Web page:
As Liberia battles the Ebola virus, people suffering from other diseases are afraid to seek treatment. They fear they may be wrongly diagnosed or could contract Ebola if they seek hospital treatment.
Fear is growing in Liberia. More than 1,300 people have died in the current outbreak of Ebola. Liberia is one of the three West African states hardest hit by the disease, the others are Sierra Leone and Guinea. The World Health Organization (WHO) warns that the numbers are likely to increase dramatically before the disease is brought under control. But Liberians are not only afraid of contracting Ebola, they are also scared of being wrongly diagnosed when they may in fact be suffering from more easily treatable illnesses, such as malaria or diarrhea. HIV-positive people say they are being denied the treatment they need.
Joejoe Baysah is one of more than 10,000 Liberians who are HIV-positive. He told DW that since the Ebola outbreak began "the entire HIV work has slowed down and even stopped completely." For people seeking treatment "it is a problem because most of the hospitals and treatment centers are closed, especially for PMTC (Prevention of Mother to Child Transmission)."
45 year-old Joejoe tested positive about 12 years ago and has been undergoing treatment since then. He feels that he and others like him are being neglected because of the focus on Ebola. "Women who are HIV-positive and pregnant are no longer able to access treatement. Now that the centers are closed where can we go? It is a problem for all of us," Joejoe said.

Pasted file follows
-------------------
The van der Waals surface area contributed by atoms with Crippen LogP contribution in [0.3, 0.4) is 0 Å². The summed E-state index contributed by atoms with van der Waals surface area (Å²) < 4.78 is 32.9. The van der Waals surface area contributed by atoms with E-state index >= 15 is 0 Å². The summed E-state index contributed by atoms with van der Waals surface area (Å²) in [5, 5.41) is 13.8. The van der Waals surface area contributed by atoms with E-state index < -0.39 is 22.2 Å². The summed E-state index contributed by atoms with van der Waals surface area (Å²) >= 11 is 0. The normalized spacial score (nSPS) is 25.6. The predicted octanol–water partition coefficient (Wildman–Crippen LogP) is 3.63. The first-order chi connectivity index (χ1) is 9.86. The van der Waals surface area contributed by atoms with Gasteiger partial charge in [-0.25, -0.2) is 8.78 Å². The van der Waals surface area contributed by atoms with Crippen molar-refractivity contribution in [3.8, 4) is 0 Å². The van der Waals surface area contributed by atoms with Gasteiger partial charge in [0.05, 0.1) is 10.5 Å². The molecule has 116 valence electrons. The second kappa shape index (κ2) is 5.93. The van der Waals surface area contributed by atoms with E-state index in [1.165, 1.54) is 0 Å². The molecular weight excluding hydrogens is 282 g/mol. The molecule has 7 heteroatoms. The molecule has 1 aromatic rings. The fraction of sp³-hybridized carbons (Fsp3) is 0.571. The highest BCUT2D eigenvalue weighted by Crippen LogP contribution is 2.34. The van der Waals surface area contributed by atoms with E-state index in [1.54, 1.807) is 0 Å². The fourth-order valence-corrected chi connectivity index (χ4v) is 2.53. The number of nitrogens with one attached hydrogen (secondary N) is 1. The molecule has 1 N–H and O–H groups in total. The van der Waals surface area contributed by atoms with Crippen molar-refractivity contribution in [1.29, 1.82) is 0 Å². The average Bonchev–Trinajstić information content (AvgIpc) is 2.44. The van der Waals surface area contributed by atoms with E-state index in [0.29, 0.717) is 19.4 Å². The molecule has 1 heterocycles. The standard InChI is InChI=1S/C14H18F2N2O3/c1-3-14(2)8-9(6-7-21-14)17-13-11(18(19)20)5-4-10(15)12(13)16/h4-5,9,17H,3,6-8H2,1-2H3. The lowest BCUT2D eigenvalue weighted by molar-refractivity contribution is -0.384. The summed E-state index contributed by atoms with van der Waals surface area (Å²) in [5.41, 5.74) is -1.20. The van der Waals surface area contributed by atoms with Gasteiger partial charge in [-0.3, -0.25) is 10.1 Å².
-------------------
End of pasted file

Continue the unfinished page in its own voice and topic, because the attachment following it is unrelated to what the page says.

Healthcare system cannot cope
Cynthia Quaqua is the president of the Liberian Women's Empowerment Network, an HIV/AIDS campaign group. She agrees with Joejoe's assessment. She told DW that a young child infected by her HIV-positive mother had just died. "People are not paying attention to HIV/AIDS any more."
The lack of attention to other infectious but treatable diseases is a clear sign that the Liberian healthcare delivery system is unable to cope. At the country's largest referral hospital, the John F. Kennedy Memorial Medical Center, nurses were left to flee for their lives after two of Liberia's top doctors died of Ebola contracted from patients they had been treating.
With too few medical staff and people afraid to visit medical facilities because of the advice by the Liberian Health Ministry that every malaria, diarrhea and high fever case should be treated as a suspected case of Ebola, panic is now widespread.
Annie Chea lives in New Kru Town, a slum district of Monrovia. She says she is scared to go to hospital since even a headache is now regarded as a symptom of Ebola.
To counter such fears, James Gbatah, a medical worker and supervisor at Monrovia's Redemption Hospital in New Kru Town, said that, although healthcare delivery services are in short supply, it was important for people to seek treatment if they felt unwell. "Nobody should be afraid or say that the hospital is not safe," he said. Anybody with an unidentified sickness should go to the nearest hospital where they would receive help.
Despite the high death toll, Ebola is far from becoming Africa's number one killer disease. Malaria and HIV/AIDS are still among the main causes of death, claiming 1.6 million lives a year. But for now, Ebola has pushed everything else to the sidelines.